I pledge Allegiance to the flag of the United States of America and to the Republic for which it stands, one nation under God, indivisible, with Liberty and Justice for all.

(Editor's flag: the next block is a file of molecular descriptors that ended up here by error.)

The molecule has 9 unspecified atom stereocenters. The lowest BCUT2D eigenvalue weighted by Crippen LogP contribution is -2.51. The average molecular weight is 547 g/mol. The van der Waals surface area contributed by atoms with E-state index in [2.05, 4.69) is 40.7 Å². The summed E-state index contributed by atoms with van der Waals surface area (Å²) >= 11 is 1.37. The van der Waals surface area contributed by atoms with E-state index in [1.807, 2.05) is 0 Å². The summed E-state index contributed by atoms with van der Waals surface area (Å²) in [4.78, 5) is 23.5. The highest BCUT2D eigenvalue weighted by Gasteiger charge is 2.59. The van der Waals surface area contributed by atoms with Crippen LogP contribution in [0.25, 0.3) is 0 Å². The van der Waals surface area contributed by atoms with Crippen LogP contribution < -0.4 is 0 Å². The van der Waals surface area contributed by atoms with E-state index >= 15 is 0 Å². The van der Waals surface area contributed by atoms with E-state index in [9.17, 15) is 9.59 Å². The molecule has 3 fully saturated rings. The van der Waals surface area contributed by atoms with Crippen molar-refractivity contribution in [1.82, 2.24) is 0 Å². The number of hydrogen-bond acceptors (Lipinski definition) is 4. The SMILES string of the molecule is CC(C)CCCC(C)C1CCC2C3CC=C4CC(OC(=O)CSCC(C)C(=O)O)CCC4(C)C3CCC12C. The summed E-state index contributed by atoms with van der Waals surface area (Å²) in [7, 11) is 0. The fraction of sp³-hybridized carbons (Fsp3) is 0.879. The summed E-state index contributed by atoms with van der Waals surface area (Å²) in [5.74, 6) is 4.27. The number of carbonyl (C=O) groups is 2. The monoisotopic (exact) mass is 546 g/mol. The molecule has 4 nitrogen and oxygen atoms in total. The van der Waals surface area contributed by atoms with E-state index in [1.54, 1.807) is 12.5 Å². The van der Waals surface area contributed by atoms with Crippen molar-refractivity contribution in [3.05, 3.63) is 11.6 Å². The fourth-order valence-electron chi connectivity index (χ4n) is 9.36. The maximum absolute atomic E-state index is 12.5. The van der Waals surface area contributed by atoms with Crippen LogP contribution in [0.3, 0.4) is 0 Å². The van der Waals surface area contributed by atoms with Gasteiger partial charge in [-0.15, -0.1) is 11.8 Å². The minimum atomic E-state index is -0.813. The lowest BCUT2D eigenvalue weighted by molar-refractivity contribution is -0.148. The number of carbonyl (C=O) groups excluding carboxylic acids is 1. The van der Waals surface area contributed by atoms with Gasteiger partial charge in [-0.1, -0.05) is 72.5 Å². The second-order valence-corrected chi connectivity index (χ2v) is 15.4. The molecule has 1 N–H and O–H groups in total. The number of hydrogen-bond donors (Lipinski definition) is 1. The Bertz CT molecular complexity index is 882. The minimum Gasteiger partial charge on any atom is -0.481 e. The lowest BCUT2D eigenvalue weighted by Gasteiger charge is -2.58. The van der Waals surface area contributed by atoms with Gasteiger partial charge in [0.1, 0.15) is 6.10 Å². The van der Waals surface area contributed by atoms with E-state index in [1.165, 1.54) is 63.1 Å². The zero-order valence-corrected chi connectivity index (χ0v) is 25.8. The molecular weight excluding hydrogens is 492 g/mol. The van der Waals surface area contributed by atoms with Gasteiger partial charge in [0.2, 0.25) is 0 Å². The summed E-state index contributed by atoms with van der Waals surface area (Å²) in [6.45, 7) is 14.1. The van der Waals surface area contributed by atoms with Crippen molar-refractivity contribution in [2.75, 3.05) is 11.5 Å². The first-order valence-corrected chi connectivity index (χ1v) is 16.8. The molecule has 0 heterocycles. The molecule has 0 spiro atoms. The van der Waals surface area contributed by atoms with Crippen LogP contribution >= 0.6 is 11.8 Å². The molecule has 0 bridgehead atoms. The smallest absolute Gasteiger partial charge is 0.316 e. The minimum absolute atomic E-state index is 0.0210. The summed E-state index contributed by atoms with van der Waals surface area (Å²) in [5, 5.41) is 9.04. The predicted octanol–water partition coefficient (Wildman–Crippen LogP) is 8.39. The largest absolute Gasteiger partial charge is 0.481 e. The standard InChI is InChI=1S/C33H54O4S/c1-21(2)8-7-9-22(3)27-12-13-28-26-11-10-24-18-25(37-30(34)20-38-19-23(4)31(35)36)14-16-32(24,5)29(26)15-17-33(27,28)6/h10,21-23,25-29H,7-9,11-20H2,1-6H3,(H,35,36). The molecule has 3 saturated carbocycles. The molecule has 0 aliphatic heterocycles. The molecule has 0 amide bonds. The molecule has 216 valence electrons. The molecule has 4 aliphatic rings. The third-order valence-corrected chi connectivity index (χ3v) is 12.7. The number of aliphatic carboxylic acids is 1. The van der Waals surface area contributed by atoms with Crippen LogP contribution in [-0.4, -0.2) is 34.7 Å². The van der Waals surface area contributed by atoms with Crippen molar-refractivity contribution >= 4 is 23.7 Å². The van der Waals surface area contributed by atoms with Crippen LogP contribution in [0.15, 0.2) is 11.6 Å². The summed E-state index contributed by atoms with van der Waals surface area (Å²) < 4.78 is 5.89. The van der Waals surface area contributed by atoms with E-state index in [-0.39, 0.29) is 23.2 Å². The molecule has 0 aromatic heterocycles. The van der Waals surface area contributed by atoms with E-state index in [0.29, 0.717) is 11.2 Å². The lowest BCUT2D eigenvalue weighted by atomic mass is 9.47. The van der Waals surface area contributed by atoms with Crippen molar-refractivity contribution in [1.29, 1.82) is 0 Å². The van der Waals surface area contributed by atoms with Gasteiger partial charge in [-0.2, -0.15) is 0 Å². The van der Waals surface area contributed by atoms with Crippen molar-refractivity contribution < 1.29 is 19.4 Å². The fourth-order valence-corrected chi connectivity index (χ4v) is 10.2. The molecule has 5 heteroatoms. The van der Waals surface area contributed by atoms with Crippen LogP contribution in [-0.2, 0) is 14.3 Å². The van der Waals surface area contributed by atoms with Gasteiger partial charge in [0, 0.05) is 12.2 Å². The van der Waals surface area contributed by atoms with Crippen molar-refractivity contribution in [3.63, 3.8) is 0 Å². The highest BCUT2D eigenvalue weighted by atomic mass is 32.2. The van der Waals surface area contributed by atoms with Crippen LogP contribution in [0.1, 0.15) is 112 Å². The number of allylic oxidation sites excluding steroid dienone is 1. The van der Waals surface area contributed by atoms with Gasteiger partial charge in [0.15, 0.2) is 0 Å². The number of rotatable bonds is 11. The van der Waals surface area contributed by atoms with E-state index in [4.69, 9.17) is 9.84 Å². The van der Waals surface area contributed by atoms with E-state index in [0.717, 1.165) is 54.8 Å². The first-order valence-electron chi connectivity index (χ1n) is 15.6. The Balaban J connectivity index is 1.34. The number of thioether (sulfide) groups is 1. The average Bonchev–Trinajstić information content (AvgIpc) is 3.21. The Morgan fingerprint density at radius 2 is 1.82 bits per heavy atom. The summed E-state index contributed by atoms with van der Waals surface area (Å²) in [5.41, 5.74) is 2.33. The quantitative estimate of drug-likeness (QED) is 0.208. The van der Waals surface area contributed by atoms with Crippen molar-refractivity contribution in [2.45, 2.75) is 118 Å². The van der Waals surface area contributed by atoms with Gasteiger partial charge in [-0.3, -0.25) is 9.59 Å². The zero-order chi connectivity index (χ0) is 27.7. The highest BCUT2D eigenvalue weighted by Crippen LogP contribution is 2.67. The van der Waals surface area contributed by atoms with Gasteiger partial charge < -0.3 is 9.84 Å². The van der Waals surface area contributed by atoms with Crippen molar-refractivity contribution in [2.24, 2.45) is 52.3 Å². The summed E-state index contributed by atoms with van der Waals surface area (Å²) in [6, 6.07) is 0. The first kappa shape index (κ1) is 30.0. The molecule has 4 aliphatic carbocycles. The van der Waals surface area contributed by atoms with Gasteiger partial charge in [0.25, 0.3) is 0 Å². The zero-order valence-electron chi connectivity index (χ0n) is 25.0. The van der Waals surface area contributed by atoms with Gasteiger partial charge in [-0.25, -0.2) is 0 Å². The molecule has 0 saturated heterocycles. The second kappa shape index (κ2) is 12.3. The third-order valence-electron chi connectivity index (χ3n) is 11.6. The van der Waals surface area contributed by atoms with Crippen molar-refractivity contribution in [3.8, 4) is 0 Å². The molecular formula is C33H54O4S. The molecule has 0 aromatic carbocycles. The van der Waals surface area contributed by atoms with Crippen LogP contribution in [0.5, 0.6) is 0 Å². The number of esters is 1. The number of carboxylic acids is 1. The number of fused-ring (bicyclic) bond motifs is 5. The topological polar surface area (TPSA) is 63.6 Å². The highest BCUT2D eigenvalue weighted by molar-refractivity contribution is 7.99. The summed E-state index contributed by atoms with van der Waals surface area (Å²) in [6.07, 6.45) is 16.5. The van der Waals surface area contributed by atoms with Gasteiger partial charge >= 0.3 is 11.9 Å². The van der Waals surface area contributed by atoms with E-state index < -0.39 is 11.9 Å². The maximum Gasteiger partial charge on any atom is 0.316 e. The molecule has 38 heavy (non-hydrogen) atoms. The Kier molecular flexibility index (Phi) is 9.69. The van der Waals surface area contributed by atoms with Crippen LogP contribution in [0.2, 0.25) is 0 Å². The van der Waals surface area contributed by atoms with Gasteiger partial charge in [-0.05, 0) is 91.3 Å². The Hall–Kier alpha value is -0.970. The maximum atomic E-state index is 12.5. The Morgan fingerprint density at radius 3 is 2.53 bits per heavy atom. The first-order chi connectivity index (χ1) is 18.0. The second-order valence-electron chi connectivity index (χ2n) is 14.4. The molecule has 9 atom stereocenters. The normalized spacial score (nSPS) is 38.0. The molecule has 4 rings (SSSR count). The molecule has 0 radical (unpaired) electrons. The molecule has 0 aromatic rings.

I say this pledge every morning. In unison with my students, we stand with our hands over our hearts in respect and reverence for the things we are to remember. I wonder if they are fully aware of the profundity of this pledge of this allegiance that tethers us together as Americans — as citizens of the great United States. I think not. They are roboting their voices in unison – monotoned, droned, Novocained to the impervious nature of these paramount utterances. By saying these things, does that make you any more or less American if you actually mean it when you say it? Sometimes I try to recite it as if it were the first time or as if my voice wasn’t metallic and inky, but the struggle with that is timing – pacing – uniformity. We MUST stick together or this whole thing falls apart. Is that really true? Who am I to say in earnest or even in true honesty because I, myself, am a fluxing flowing void of psyche and obligation. One MUST say this pledge. One MUST stand with hand over heart and RECITE from memory – from five years of age until you no longer bleed blue. Well, I bleed red, white, and blue; but I don’t like saying the pledge. Does that make me a bad person? No, of course not; but I can’t help thinking that it is a slap in the face to those who have fought for my rights for my un -, sub -, or under-appreciated freedom – it’s nothing to sneeze at, but these poppies keep pollenating my sinuses. God bless you! No, let’s leave Him out of this, shall we? Can we? Is that at all possible? I think not. What if I lived like I truly believed in this pledge? What would my day look like? Would I do things, say things, appreciate things differently? Or would I continue to robot my way through the unsatisfactory endeavor to achieve what Jay Gatsby and Willy Loman couldn’t? That elusive, slippery little lie – the great American Dream of happiness and contentment…I haven’t found it from saying things, from mere recitation. Perhaps, I must put my money where my mouth is…but the casting shadow of Lady Liberty is long and wide in the sunset of my dreams. So, I will continue to perform in the most allegiant of efforts to entertain, sustain, maintain the proclivity and profundity of that Star Spangled Wonder hanging in the corner of my classroom and my heart.